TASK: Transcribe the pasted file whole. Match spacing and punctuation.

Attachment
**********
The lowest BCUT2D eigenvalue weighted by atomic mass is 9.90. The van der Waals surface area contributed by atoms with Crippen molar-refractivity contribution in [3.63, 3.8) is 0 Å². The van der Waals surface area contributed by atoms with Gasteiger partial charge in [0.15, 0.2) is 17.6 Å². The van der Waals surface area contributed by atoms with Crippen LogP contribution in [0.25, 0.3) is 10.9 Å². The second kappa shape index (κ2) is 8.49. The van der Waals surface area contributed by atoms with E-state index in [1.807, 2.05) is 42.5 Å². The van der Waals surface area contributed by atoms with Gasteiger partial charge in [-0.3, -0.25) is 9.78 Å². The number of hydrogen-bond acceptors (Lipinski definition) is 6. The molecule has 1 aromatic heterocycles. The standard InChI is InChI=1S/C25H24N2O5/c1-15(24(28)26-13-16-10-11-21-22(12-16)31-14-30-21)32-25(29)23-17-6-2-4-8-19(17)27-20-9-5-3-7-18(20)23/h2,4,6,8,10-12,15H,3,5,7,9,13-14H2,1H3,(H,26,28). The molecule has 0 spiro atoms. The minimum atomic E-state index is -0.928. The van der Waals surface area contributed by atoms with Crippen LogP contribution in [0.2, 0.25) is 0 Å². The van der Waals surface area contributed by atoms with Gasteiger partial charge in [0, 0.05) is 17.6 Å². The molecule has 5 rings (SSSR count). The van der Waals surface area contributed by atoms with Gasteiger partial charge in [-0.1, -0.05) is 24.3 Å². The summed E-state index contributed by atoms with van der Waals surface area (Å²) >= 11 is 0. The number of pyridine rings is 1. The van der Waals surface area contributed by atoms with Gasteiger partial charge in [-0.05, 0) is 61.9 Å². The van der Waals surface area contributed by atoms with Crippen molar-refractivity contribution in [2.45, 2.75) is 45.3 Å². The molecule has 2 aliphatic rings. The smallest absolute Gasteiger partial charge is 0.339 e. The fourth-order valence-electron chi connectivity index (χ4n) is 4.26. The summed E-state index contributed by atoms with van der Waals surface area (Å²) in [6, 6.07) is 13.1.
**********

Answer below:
The lowest BCUT2D eigenvalue weighted by atomic mass is 9.90. The van der Waals surface area contributed by atoms with Crippen molar-refractivity contribution in [3.63, 3.8) is 0 Å². The van der Waals surface area contributed by atoms with Gasteiger partial charge in [0.15, 0.2) is 17.6 Å². The van der Waals surface area contributed by atoms with Crippen LogP contribution in [0.25, 0.3) is 10.9 Å². The second kappa shape index (κ2) is 8.49. The van der Waals surface area contributed by atoms with E-state index in [1.807, 2.05) is 42.5 Å². The van der Waals surface area contributed by atoms with Gasteiger partial charge in [-0.3, -0.25) is 9.78 Å². The number of hydrogen-bond acceptors (Lipinski definition) is 6. The molecule has 1 aromatic heterocycles. The standard InChI is InChI=1S/C25H24N2O5/c1-15(24(28)26-13-16-10-11-21-22(12-16)31-14-30-21)32-25(29)23-17-6-2-4-8-19(17)27-20-9-5-3-7-18(20)23/h2,4,6,8,10-12,15H,3,5,7,9,13-14H2,1H3,(H,26,28). The molecule has 0 spiro atoms. The minimum atomic E-state index is -0.928. The van der Waals surface area contributed by atoms with Crippen LogP contribution in [0.2, 0.25) is 0 Å². The van der Waals surface area contributed by atoms with Gasteiger partial charge in [0, 0.05) is 17.6 Å². The molecule has 5 rings (SSSR count). The van der Waals surface area contributed by atoms with Gasteiger partial charge in [-0.1, -0.05) is 24.3 Å². The summed E-state index contributed by atoms with van der Waals surface area (Å²) >= 11 is 0. The number of pyridine rings is 1. The van der Waals surface area contributed by atoms with Gasteiger partial charge in [-0.05, 0) is 61.9 Å². The van der Waals surface area contributed by atoms with Crippen molar-refractivity contribution in [2.45, 2.75) is 45.3 Å². The molecule has 2 aliphatic rings. The smallest absolute Gasteiger partial charge is 0.339 e. The fourth-order valence-electron chi connectivity index (χ4n) is 4.26. The summed E-state index contributed by atoms with van der Waals surface area (Å²) in [6, 6.07) is 13.1.